In this time of mourning, rage and national reckoning with the legacies and realities of racist police violence – resources for connection, deeper engagement and different forms of action are flooding through the widening cracks of this broken system. Here is a partial compilation, from quick click actions to concrete alternatives to political education to visionary policy solutions. Please circulate and share with others.
A brief history reviewing the foundations of racism and classism built into policing the US, specifically focusing on the evolution of slave patrols and night watches. Part of the White Noise Collective Series – Exploring the Role of the “White Woman” within Systems of Violence and White Supremacy.
SURJ condemns loss of life, no matter who is dead. As an organization committed to organizing white people to dismantle a criminal justice system brutalizing communities of color across the nation, SURJ condemns violence against the police and mourns the injuries and deaths of police officers killed in Dallas.
A system that brutalizes people of color communities and destroys the lives even of those who are enforcing it, is not a sustainable system, a moral system, nor a system that can serve the kind of world in which ALL people are valued and cherished.
Across this country, Black communities live in terror that someone among them, a father, a sister, a child, could be next in the rising death toll of their lives.… Read more
Yesterday morning I checked the news groggy-eyed and learned of the massacre in Orlando at ‘Latin Night’ at the Pulse gay club. The grief is overwhelming. I find myself unexpectedly in and out of tears.
Queer space is sacred. We owe the fact that there is space for us to go seek community, joy, pleasure, desire, family and justice to generations of freedom fighters. To the ACT UP warriors and the dyke caretakers who fought for queer safety and survival while most of the world did not care as a generation died of AIDS. To people like Marsha P. Johnson, Sylvia Rivera, Miss Major Griffin-Gracy and other unsung transgender women of color who fought the police at Stonewall and continued fighting for the right to live with dignity, power and safety. To James Baldwin and Audre Lorde and Bayard Rustin.… Read more
This is to express our gratitude to everyone who showed up at The Future of Solidarity, organized livestream viewings across the country, helped share the event, and made the evening so powerful through your deep presence, open hearts and warm connections. With over 600 people gathered, it was the most amazing turnout we could have hoped for!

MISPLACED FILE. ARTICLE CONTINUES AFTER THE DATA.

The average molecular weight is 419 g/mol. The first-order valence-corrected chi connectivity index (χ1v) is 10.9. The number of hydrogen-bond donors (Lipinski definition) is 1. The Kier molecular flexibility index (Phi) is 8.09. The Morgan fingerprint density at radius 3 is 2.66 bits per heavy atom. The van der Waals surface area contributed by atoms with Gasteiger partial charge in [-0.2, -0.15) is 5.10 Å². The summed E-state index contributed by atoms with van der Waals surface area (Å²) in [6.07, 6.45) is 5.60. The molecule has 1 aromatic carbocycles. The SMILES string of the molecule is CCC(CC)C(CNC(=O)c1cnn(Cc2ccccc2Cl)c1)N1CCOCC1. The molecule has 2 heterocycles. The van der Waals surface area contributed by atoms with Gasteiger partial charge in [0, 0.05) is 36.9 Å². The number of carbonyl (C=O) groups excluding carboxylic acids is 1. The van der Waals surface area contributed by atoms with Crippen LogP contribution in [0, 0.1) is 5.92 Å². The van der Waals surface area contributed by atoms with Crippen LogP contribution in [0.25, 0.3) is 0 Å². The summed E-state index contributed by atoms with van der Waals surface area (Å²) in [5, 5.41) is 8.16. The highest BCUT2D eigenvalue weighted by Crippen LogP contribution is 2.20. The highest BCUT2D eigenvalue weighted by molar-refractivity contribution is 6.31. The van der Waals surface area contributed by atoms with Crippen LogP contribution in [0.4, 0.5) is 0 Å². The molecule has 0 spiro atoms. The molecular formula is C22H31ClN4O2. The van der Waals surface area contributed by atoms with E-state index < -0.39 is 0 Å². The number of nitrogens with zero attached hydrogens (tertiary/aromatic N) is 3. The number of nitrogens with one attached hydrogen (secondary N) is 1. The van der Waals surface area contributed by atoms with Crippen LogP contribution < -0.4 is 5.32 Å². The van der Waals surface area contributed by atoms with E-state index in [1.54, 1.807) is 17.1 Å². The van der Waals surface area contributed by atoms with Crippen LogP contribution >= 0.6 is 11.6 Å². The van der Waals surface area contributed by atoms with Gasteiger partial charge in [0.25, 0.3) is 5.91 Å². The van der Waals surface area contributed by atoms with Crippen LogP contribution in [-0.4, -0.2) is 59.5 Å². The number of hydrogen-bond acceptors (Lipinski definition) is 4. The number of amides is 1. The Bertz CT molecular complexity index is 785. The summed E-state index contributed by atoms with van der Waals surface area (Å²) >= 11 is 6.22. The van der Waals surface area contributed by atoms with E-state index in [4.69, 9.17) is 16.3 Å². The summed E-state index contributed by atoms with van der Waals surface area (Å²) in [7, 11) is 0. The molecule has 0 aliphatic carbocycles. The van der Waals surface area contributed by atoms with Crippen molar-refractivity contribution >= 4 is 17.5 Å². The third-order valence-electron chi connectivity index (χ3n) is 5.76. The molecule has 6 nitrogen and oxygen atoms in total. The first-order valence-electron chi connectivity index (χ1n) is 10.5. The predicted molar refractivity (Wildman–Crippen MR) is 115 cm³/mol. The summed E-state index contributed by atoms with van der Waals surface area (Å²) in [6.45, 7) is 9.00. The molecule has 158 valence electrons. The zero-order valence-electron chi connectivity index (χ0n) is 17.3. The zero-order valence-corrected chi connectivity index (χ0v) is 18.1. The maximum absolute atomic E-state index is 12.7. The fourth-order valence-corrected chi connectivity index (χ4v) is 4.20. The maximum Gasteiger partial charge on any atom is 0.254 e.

We also want to say a huge thank you to the 35 person volunteer team that donated time, energy and great care to making the venue more accessible, and the entire evening run smoothly.
Here is a video of the panel. The transcript is being edited and will be posted to the Facebook event page soon. We encourage sharing and re-watching/listening to the speakers, who presented so much critical food for ongoing thought.
If you are so inspired, this video could be shown for a group to spark discussion on Black liberation and white anti-racism.… Read more
“Muslim subjects are constructed and judged in terms of, and in comparison to, the West, so they are always the Other, the conquerable, and the inferior.” – Edward Said, Orientalism
Trump’s call for a ban on all Muslims entering the United States, and reference to internment camps sent out waves of shock and horror, catalyzing many non-Muslim groups into action. New and old questions are raised of how to collectively combat anti-Muslim racism, xenophobia, justifications for militarism abroad and domestic repression and surveillance.
How can anti-racist educators and activists step up in various ways to learn more about the deeper and broader historical contexts of Islamophobia and anti-Arab racism, and strengthen capacities to intervene into this discourse of extreme othering, racial and religious profiling, media stereotypes, hate and bigotry? What obstacles exist to harnessing strengths from challenging other forms of racism, to direct them towards fighting Islamophobia in this dire time?… Read more
The replacement of real indigenous stories with Christian-influenced, western moral tales is colonialism, no matter how you dress it up in feathers and moccasins. It silences the real voices of native peoples by presenting listeners and readers with something safe and familiar. And because of the wider access non-natives have to sources of media, these kinds of fake stories are literally drowning us out. – âpihtawikosisân
There is a story that we keep getting told. A lot. It is about two wolves. In different spaces- as a student I was recounted this by a teacher, now as a teacher, I have heard it several times from students. In yoga classes, in spiritual, psychological self-help and healing curricula, occasionally by a friend or acquaintance. Perhaps you have heard it too. It goes like this:
(big meaningful inhalation)
Once upon a time, there was a Cherokee grandfather (or Navajo grandfather), who told his grandson, “Grandson, there are two wolves inside of me.… Read more
Two mini-zines made by White Noise and friends for a Black Lives Matter march and the Reclaiming Dr. King’s Radical Legacy march last year are available to download and print – a small way to contribute to the waves of organized actions this weekend.
Please take and share these tiny folded pieces packed with quotes and food for thought for white allies:
This weekend will be the 2nd annual Reclaim MLK’s Radical Legacy – 96 hours of disrupting the status quo and building resilient and resistant communities. It’s been called for by the Anti-Police Terror Project and supported by a coalition of other organizations.